derivative work was simply a consequence of varying national treatment
of the right of altering a copyrighted work.

Ironically, the criticism we have received regarding the use of
US-specific legal terminology in the ``work based on the Program''
definition has come not primarily from readers outside the US, but
from those within it, and particularly from members of the technology
licensing bar.  They have argued that the definition of ``work based
on the Program'' effectively misstates what a derivative work is under
US law, and they have contended that it attempts, by indirect means,
to extend the scope of copyleft in ways they consider undesirable.
They have also asserted that it confounds the concepts of derivative
and collective works, two terms of art that they assume, questionably,
to be neatly disjoint under US law.

We do not agree with these views, and we were long puzzled by the
energy with which they were expressed, given the existence of many
other, more difficult legal issues implicated by the GPL.
Nevertheless, we realized that here, too, we can eliminate usage of
local copyright terminology to good effect.  Discussion of GPLv3 will
be improved by the avoidance of parochial debates over the
construction of terms in one imperfectly-drafted copyright statute.
Interpretation of the license in all countries will be made easier by
replacement of those terms with neutral terminology rooted in
description of behavior.

Draft 2 therefore takes the task of internationalizing the license
further by removing references to derivative works and by providing a
more globally useful definition of a work ``based on'' another work.
We return to the basic principles of users' freedom and the common
elements of copyright law.  Copyright holders of works of software
have the exclusive right to form new works by modification of the
original, a right that may be expressed in various ways in different
legal systems.  The GPL operates to grant this right to successive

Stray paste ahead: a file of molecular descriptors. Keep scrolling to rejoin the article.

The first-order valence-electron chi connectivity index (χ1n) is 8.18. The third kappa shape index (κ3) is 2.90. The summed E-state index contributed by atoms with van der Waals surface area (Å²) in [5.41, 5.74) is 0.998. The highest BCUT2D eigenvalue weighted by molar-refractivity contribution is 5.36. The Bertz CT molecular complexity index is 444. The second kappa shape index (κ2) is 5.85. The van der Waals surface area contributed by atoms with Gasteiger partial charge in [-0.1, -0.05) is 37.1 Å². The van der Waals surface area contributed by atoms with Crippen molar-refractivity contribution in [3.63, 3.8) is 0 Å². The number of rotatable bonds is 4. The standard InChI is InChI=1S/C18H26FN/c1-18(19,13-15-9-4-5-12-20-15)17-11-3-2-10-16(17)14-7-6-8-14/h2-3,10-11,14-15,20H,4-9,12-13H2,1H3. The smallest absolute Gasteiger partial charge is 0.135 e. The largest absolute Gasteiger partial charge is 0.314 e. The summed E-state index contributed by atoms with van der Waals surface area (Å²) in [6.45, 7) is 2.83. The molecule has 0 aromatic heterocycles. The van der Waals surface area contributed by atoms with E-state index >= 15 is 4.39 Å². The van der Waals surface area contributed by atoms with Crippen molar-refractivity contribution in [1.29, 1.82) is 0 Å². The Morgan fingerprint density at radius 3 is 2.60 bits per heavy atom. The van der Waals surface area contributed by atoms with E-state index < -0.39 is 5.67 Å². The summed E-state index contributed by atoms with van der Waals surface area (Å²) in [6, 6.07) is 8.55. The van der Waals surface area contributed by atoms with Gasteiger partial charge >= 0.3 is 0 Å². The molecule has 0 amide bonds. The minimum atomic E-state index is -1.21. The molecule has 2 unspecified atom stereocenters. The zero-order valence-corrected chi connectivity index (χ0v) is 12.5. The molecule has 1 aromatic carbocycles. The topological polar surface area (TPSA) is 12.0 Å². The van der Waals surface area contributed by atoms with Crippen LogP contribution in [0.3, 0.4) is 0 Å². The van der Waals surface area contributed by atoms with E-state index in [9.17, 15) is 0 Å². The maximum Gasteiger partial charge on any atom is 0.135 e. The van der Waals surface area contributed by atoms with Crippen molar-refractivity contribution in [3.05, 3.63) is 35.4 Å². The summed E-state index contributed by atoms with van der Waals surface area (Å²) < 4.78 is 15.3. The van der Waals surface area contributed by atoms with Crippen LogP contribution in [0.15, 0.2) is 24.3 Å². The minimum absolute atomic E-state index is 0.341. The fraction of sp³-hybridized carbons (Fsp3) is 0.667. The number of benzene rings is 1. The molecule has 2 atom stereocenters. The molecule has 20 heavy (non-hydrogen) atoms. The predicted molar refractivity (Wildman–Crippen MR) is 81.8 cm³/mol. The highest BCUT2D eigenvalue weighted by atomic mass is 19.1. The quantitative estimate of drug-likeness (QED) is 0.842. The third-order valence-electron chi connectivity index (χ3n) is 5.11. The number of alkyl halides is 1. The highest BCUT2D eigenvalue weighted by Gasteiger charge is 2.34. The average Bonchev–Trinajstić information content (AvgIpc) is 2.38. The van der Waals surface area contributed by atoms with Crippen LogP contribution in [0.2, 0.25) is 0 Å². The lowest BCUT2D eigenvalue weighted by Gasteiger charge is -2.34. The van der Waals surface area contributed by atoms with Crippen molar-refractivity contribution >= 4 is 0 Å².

generations of users, particularly through the copyleft conditions set
forth in section 5 of GPLv3, which applies to the conveying of works
based on the Program.  In section 0 we simply define a work based on
another work to mean ``any modified version for which permission is
necessary under applicable copyright law,'' without further qualifying
the nature of that permission, though we make clear that modification
includes the addition of material.\footnote{We have also removed the
paragraph in section 5 that makes reference to ``derivative or
collective works based on the Program.''}

\subsection*{Rejection of Choice of Law Clauses}

Some have asked us to address the difficulties of internationalization
by including, or permitting the inclusion of, a choice of law
provision.  We maintain that this is the wrong approach.  Free
software licenses should not contain choice of law clauses, for both
legal and pragmatic reasons.  Choice of law clauses are creatures of
contract, but the substantive rights granted by the GPL are defined
under applicable local copyright law. Contractual free software
licenses can operate only to diminish these rights.  Choice of law
clauses also raise complex questions of interpretation when works of
software are created by combination and extension.  There is also the
real danger that a choice of law clause will specify a jurisdiction
that is hostile to free software principles.

Our revised version of section 7 makes explicit our view that the
inclusion of a choice of law clause by a licensee is the imposition of
an additional requirement in violation of the GPL.  Moreover, if a
program author or copyright holder purports to supplement the GPL with
a choice of law clause, section 7 now permits any licensee to remove
that clause.

Draft 2 of GPLv3 presents a truly global copyright license, even
though the effects of the GPL can never be perfectly uniform from
country to country. We have substantially advanced the
internationalization of the license by removing US localisms.  We wish
to make clear, particularly to our critics in the US legal profession,
that, with the special exception of the second paragraph of section
3,\footnote{See GPLv3 Second Discussion Draft Rationale, n. 39.} any
remaining similarities in the words of the license to any of the
terminology of the US copyright statute are incidental to the use of
ordinary, factually-based wording to describe basic concepts of using,
modifying, copying, and sharing software.

by johns last modified 2006-08-02 17:19